Rare Exports (A Christmas Tale): a group of hunters come across a large burial site with a slightly familiar occupant. It’s all well-connected with festive mythology; set in the Korvatunturi mountains (the original home of Santa Clause – or ‘Christmas Goat’ as the Finnish so lovingly call him). However, it blends this with some horror, gore to fully shirk off the “jolly-fat old-guy-with-a-beard” image, big time.

A Very Harold & Kumar 3D Christmas Todd Strauss-Schulson John Cho, Kal Penn, Neil Patrick Harris

A Very Harold & Kumar 3D Christmas: the one Christmas film you didn’t know you needed to see. This was one of the biggest surprises of 2011 for me –  an upliftingly festive Christmas movie about two stoners looking for a replacement magical Christmas tree. Surprisingly funny, and equally offensive to every and all age/race/belief – this is  hands one of the best modern Christmas films.

Shannon Elizabeth Jack Frost Snowman bath horror Carrot shower sex

Jack Frost: A serial killer dies, but gets re-incarnated as a murderous snowman. Obviously, this isn’t the 1998 Michael Keaton ‘Jack Frost’. And even more obviously, this isn’t a good film by any stretch of the imagination – but you do get to see a bunch of comedy-horror deaths, topped by American Pie boner heart-throb Shannon Elizabeth‘s movie debut, as a hot babe that gets humped in a shower… by a randy snowman, like a hoe hoe hoe. Two death scenes in this clip.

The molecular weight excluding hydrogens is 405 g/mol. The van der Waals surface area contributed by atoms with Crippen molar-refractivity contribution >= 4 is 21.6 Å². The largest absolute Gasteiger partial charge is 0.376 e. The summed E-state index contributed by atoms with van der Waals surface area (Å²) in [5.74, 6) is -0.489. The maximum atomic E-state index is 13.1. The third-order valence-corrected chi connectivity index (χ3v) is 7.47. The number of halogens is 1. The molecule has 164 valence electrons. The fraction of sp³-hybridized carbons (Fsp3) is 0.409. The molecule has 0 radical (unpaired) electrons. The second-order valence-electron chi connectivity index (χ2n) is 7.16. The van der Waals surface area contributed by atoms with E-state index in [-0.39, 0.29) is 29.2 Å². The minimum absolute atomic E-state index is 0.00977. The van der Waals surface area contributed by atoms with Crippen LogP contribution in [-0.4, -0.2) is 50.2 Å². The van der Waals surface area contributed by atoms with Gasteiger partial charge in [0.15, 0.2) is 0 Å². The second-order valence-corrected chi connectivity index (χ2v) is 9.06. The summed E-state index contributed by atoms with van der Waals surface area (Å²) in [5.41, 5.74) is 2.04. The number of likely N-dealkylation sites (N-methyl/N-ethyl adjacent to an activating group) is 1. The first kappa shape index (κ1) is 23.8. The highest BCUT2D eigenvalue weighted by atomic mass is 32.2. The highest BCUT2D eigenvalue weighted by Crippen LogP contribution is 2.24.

Olivia Hussey, Keir Dullea, Margot Kidder, John Saxon, Marian Waldman, Andrea Martin, Bob Clark

Black Christmas: one of the first true ‘slasher‘ movies, there’s something ace about the idea of a 18-rated gore-fest being centered around the most festive and upbeat of holidays. Violent, eerie, atmospheric – it’s still unsettling to watch today as the camera bobs in and out of the house, stalking each victim before they meet their grisly demise.

HO… HO… HONORABLE MENTIONS

TrollHunter: The final third is very, very snowy and it’s got that magical fantasy vibe riff that defines the best Christmas films.

Cobra: set at Christmas. Although pretty much no mentions of it for the duration of the film.

Dumb and Dumber: Lloyd Chhistmas – duh!

The World is Not Enough: Dr Christmas Jones – who comes more than once a year. nudge nudge wink wink eh boys!?!? LOL.

Hardcore: blueprint for Taken that starts at Christmas family meal; and ends with  sex dungeons and snuff films.

Sex and Fury: “a butt-naked lady chopping her way through a gang of swordsmen in snow” (I’m not even trying now)

In Bruges: set over Christmas, but nothing much more than some symbolic snow. Any excuse to put this on a list really, you inanimate fucking object!

The Life of Brian: it’s not set at Christmas, but has a cameo from the main man himself, Jesus Christ.

21/22 Jump Street: Korean Jesus? Vietnamese Jesus? I give up…

RELATED:   (ANTI) VALENTINES DAY MOVIES